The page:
OLPC Having Bad Start to 2008

The calendar has switched over to 2008 and so far it has been anything but a happy new year for the One Laptop Per Child Project. First, OLPC Chief Technology Officer (and the first employee of the OLPC) Mary Lou Jepsen announced that she was stepping down as CTO in order to start a new company. Then we found out that a Nigerian company was suing the OLPC over a claimed patent violation. And then at the end of the week it was announced that Intel was stepping down from the board of the OLPC. If you're the OLPC you have to be hoping that the old adage of bad news comes in threes holds up and that they've seen the end of this string of mishaps. And if that is the case, just how damaging are each of these announcements separately? The Intel news is probably the least unexpected. It was always a strange marriage, and one that in my opinion mainly happened because Intel didn't like the bad publicity it was receiving for fighting with the OLPC. Since this marriage was mainly about PR, it was inevitable that it would break up once issues of commitment, integration and cooperation came up.

OLPC XO LaptopThe calendar has switched over to 2008 and so far it has been anything but a happy new year for the One Laptop Per Child Project. First, OLPC Chief Technology Officer (and the first employee of the OLPC) Mary Lou Jepsen announced that she was stepping down as CTO in order to start a new company. Then we found out that a Nigerian company was suing the OLPC over a claimed patent violation. And then at the end of the week it was announced that Intel was stepping down from the board of the OLPC.

If you're the OLPC, you have to be hoping that the old adage of bad news comes in threes holds up and that they've seen the end of this string of mishaps. And if that is the case, just how damaging are each of these announcements separately?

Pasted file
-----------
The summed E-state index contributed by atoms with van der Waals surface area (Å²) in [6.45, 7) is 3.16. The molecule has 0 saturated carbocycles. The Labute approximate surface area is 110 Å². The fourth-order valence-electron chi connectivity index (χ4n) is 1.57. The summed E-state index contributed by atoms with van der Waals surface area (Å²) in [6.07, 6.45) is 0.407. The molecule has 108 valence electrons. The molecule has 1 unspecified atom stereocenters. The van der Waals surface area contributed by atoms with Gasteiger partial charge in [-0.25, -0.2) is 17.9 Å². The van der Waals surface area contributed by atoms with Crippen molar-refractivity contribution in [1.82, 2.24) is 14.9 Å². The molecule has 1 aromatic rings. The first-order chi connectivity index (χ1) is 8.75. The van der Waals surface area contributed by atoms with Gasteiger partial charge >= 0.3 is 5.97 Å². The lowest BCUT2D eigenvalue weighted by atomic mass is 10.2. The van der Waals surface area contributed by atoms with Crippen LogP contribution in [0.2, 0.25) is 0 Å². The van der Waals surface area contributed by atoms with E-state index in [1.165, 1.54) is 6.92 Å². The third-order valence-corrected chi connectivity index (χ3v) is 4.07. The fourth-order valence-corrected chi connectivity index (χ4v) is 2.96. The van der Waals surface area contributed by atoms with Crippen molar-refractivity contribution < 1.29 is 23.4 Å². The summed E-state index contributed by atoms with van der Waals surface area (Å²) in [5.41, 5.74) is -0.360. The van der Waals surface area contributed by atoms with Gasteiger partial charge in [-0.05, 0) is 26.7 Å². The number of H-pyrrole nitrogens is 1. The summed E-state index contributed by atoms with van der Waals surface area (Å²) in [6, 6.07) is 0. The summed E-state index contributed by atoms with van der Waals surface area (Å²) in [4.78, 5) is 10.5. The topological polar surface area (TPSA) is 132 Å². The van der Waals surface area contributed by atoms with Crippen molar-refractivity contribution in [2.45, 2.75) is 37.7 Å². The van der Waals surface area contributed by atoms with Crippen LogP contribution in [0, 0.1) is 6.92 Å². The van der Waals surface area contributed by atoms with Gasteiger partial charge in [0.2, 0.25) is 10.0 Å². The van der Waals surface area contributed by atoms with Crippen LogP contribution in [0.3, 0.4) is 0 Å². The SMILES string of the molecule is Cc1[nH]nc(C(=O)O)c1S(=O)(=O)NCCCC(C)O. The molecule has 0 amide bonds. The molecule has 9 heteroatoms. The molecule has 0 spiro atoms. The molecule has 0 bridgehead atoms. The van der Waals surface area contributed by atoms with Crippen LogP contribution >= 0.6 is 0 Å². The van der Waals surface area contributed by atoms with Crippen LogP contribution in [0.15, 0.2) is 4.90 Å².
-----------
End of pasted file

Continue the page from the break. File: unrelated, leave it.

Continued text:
The Intel news is probably the least unexpected. It was always a strange marriage, and one that in my opinion mainly happened because Intel didn't like the bad publicity it was receiving for fighting with the OLPC. Since this marriage was mainly about PR, it was inevitable that it would break up once issues of commitment, integration and cooperation came up.

Right now I'm not sure how bad this is for OLPC. Intel never stopped promoting its rival Classmate PC system even while part of the OLPC, so right now nothing much has changed. What remains to be seen is if Intel will return to aggressively competing and marketing its laptop against the XO in the developing world. After testing both, I found the Classmate PC to be technically inferior to the OLPC's innovative XO laptop, but of course when money and influence enter the equation quality doesn't always win out.

So on the Intel split the verdict is probably not much right now but could have a big effect in the future. But what about Jepsen's departure?

Well, it's never good when someone talented and creative leaves your organization. But Jepsen has said that she will continue to consult and contribute to the OLPC, which basically puts her on the same footing as many other industry talents who have contributed to the project. Most promising is the fact that Jepsen is starting a new company to commercialize many of the innovations of the XO laptop.

Since I first tested an XO, it has been clear to me that the biggest impact of the XO will be its influence on future generations of mobile systems. Its breakthroughs in display, power and wireless technologies provide capabilities superior to those in expensive commercial laptops. With Jepsen's new company, we could start to see many of these innovations make their way into other products in the very near future.

So it does hurt to lose someone like Jepsen, but I don't see her cutting ties with the OLPC. The XO is in many ways her baby and she will want to see it succeed.

Of course, the toughest thing to evaluate is the patent claim case. In general, I'm suspicious of most patent claims especially those that target groups with humanitarian goals.

But as history has shown, anything can happen once patent cases enter the technologically challenged court systems. So this development does bear watching.